Since different steels are used for different types of knives, they require slightly different heat-treating processes to acquire the desired properties. Buck works with state-of-the-art metallurgists who determine what heating and freezing processes are necessary to get the maximum performance from the different steels.
One of Buck's great resources is Paul Bos, who has been performing heat-treating since 1956. Paul is a nationally known heat-treating authority and has developed proprietary processes. Paul's link to Buck Knives goes back to the late '50s when he worked on custom knives for Al Buck. Paul oversees all of Buck Knives' heat-treating and performs heat-treating for a great number of custom knife makers. His shop is located in the Buck plant, where he is readily available to consult with Buck's engineers. Clearly, the Paul Bos touch is an integral part of Buck's great blades.
Buck Knives takes each blade through a carefully controlled three-step heat-treating process that brings the blade to a blend of properties appropriate for the end use of the knife. To ensure uniform heating, the blades are separately laid out on a continuous, slow moving conveyor belt.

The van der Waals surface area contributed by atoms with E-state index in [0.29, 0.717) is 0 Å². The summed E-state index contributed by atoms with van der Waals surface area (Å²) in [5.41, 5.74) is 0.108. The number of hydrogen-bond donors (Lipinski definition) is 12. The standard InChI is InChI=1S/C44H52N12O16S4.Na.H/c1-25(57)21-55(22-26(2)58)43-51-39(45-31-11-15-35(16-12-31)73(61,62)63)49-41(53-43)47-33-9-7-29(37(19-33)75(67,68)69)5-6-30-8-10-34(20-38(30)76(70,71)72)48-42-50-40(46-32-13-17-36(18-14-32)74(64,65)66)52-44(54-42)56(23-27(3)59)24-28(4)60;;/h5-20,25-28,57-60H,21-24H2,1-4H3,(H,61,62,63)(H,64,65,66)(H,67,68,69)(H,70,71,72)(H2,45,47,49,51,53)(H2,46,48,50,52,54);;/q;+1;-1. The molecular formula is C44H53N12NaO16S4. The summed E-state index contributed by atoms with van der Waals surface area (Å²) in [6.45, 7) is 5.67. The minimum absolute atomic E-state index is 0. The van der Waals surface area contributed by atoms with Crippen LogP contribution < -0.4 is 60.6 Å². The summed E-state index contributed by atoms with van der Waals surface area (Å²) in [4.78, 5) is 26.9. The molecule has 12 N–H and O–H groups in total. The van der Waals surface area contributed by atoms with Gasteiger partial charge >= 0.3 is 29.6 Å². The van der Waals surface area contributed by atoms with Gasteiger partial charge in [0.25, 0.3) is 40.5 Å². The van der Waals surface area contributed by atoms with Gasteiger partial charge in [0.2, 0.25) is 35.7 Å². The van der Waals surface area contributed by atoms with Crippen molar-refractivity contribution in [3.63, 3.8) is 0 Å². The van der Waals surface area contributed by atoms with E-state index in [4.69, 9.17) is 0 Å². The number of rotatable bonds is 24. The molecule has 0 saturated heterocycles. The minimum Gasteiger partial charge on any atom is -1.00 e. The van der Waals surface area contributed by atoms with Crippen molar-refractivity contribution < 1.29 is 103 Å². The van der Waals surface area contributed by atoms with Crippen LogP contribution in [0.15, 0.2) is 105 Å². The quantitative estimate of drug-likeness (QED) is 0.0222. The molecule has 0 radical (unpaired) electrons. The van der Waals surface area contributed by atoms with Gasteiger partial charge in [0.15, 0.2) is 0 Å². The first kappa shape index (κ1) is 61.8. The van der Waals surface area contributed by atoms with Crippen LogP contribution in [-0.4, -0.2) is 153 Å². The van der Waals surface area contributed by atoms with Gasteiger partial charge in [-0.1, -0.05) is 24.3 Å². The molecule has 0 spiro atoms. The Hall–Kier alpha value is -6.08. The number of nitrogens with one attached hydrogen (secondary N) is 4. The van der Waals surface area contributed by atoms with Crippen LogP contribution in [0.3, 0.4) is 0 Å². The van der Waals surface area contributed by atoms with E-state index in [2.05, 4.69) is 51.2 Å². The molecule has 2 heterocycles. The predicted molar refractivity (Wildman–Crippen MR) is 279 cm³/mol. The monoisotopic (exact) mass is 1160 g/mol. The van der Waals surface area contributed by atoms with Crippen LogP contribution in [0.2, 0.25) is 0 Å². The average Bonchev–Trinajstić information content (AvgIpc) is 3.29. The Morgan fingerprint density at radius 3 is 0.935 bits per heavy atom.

First, the blades are heated to a high temperature (then cooled to room temperature).
Next, the blades are lowered into a cryogenic freezer where they are subjected to below zero temperatures (then brought back to room temperature).
After that, the blades are placed in an oven where the temperature is slowly raised to between 350°F to 950°F, depending on the end use and steel type.
This tempering process toughens the steel and brings 420HC blades to 58 on the Rockwell scale, the preferred hardness for edge holding. ATS-34, BG-42 and S30V blades can be hardened to Rc 59.5-61. To achieve the desired properties, some blades are tempered more than once. Only after this rigorous heat-treat process is a Buck blade ready to be edged-the other vitally important process in creating a great blade.
5. Close Tolerance Grinding